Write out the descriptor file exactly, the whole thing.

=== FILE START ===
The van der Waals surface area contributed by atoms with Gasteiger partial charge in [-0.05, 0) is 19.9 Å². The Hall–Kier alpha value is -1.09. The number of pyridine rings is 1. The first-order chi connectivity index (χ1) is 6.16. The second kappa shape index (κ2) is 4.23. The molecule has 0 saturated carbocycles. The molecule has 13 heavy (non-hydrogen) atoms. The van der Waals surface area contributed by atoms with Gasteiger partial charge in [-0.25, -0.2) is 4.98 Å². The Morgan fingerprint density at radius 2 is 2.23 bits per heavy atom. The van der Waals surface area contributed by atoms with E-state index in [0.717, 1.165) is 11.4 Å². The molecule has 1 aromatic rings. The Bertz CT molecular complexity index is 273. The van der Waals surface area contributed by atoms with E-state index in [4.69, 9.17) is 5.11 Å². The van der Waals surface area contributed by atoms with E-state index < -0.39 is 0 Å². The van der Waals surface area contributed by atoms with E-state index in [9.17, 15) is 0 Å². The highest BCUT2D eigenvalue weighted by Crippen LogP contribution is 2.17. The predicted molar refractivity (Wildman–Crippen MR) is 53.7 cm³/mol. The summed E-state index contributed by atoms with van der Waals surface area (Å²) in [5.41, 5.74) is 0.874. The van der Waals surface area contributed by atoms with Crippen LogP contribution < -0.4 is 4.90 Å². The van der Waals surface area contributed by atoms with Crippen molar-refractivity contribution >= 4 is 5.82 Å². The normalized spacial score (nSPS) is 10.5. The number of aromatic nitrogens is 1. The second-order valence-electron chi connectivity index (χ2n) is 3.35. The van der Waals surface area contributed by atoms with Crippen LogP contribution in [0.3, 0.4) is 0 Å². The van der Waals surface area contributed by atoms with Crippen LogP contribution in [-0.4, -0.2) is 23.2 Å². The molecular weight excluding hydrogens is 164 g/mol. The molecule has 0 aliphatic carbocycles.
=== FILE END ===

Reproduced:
The van der Waals surface area contributed by atoms with Gasteiger partial charge in [-0.05, 0) is 19.9 Å². The Hall–Kier alpha value is -1.09. The number of pyridine rings is 1. The first-order chi connectivity index (χ1) is 6.16. The second kappa shape index (κ2) is 4.23. The molecule has 0 saturated carbocycles. The molecule has 13 heavy (non-hydrogen) atoms. The van der Waals surface area contributed by atoms with Gasteiger partial charge in [-0.25, -0.2) is 4.98 Å². The Morgan fingerprint density at radius 2 is 2.23 bits per heavy atom. The van der Waals surface area contributed by atoms with E-state index in [0.717, 1.165) is 11.4 Å². The molecule has 1 aromatic rings. The Bertz CT molecular complexity index is 273. The van der Waals surface area contributed by atoms with E-state index in [4.69, 9.17) is 5.11 Å². The van der Waals surface area contributed by atoms with E-state index < -0.39 is 0 Å². The van der Waals surface area contributed by atoms with E-state index in [9.17, 15) is 0 Å². The highest BCUT2D eigenvalue weighted by Crippen LogP contribution is 2.17. The predicted molar refractivity (Wildman–Crippen MR) is 53.7 cm³/mol. The summed E-state index contributed by atoms with van der Waals surface area (Å²) in [5.41, 5.74) is 0.874. The van der Waals surface area contributed by atoms with Crippen LogP contribution < -0.4 is 4.90 Å². The van der Waals surface area contributed by atoms with Crippen molar-refractivity contribution >= 4 is 5.82 Å². The normalized spacial score (nSPS) is 10.5. The number of aromatic nitrogens is 1. The second-order valence-electron chi connectivity index (χ2n) is 3.35. The van der Waals surface area contributed by atoms with Crippen LogP contribution in [0.3, 0.4) is 0 Å². The van der Waals surface area contributed by atoms with Crippen LogP contribution in [-0.4, -0.2) is 23.2 Å². The molecular weight excluding hydrogens is 164 g/mol. The molecule has 0 aliphatic carbocycles.